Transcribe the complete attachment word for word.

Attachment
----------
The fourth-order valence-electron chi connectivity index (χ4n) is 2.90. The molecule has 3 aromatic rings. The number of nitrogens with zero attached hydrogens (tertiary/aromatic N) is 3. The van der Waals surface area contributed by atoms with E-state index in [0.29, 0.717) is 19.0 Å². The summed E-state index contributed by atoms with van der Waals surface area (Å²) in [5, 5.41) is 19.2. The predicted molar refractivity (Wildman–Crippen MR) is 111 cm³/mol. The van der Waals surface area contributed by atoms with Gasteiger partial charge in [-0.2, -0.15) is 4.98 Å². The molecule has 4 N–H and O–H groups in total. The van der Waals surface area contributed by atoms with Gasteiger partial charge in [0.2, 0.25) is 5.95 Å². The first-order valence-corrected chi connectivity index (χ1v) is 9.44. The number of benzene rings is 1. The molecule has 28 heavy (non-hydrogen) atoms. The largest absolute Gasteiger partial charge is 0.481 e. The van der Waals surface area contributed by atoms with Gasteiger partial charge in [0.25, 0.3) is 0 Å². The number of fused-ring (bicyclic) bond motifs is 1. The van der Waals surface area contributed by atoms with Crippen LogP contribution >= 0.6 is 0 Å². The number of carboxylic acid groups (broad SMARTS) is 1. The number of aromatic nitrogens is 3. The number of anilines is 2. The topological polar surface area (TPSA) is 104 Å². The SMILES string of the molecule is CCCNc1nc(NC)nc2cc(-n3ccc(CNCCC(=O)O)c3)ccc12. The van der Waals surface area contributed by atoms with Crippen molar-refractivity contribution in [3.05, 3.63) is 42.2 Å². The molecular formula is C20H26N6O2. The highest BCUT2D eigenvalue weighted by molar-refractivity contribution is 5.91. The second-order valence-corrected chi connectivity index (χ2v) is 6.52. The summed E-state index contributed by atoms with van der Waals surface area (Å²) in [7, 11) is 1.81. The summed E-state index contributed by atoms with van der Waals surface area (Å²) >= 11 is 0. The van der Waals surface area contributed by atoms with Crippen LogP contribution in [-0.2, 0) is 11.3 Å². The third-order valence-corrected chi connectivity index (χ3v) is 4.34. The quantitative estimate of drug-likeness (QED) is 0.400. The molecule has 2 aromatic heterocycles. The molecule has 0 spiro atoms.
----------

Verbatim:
The fourth-order valence-electron chi connectivity index (χ4n) is 2.90. The molecule has 3 aromatic rings. The number of nitrogens with zero attached hydrogens (tertiary/aromatic N) is 3. The van der Waals surface area contributed by atoms with E-state index in [0.29, 0.717) is 19.0 Å². The summed E-state index contributed by atoms with van der Waals surface area (Å²) in [5, 5.41) is 19.2. The predicted molar refractivity (Wildman–Crippen MR) is 111 cm³/mol. The van der Waals surface area contributed by atoms with Gasteiger partial charge in [-0.2, -0.15) is 4.98 Å². The molecule has 4 N–H and O–H groups in total. The van der Waals surface area contributed by atoms with Gasteiger partial charge in [0.2, 0.25) is 5.95 Å². The first-order valence-corrected chi connectivity index (χ1v) is 9.44. The number of benzene rings is 1. The molecule has 28 heavy (non-hydrogen) atoms. The largest absolute Gasteiger partial charge is 0.481 e. The van der Waals surface area contributed by atoms with Gasteiger partial charge in [0.25, 0.3) is 0 Å². The number of fused-ring (bicyclic) bond motifs is 1. The van der Waals surface area contributed by atoms with Crippen LogP contribution >= 0.6 is 0 Å². The number of carboxylic acid groups (broad SMARTS) is 1. The number of aromatic nitrogens is 3. The number of anilines is 2. The topological polar surface area (TPSA) is 104 Å². The SMILES string of the molecule is CCCNc1nc(NC)nc2cc(-n3ccc(CNCCC(=O)O)c3)ccc12. The van der Waals surface area contributed by atoms with Crippen molar-refractivity contribution in [3.05, 3.63) is 42.2 Å². The molecular formula is C20H26N6O2. The highest BCUT2D eigenvalue weighted by molar-refractivity contribution is 5.91. The second-order valence-corrected chi connectivity index (χ2v) is 6.52. The summed E-state index contributed by atoms with van der Waals surface area (Å²) in [7, 11) is 1.81. The summed E-state index contributed by atoms with van der Waals surface area (Å²) >= 11 is 0. The van der Waals surface area contributed by atoms with Crippen LogP contribution in [-0.2, 0) is 11.3 Å². The third-order valence-corrected chi connectivity index (χ3v) is 4.34. The quantitative estimate of drug-likeness (QED) is 0.400. The molecule has 2 aromatic heterocycles. The molecule has 0 spiro atoms.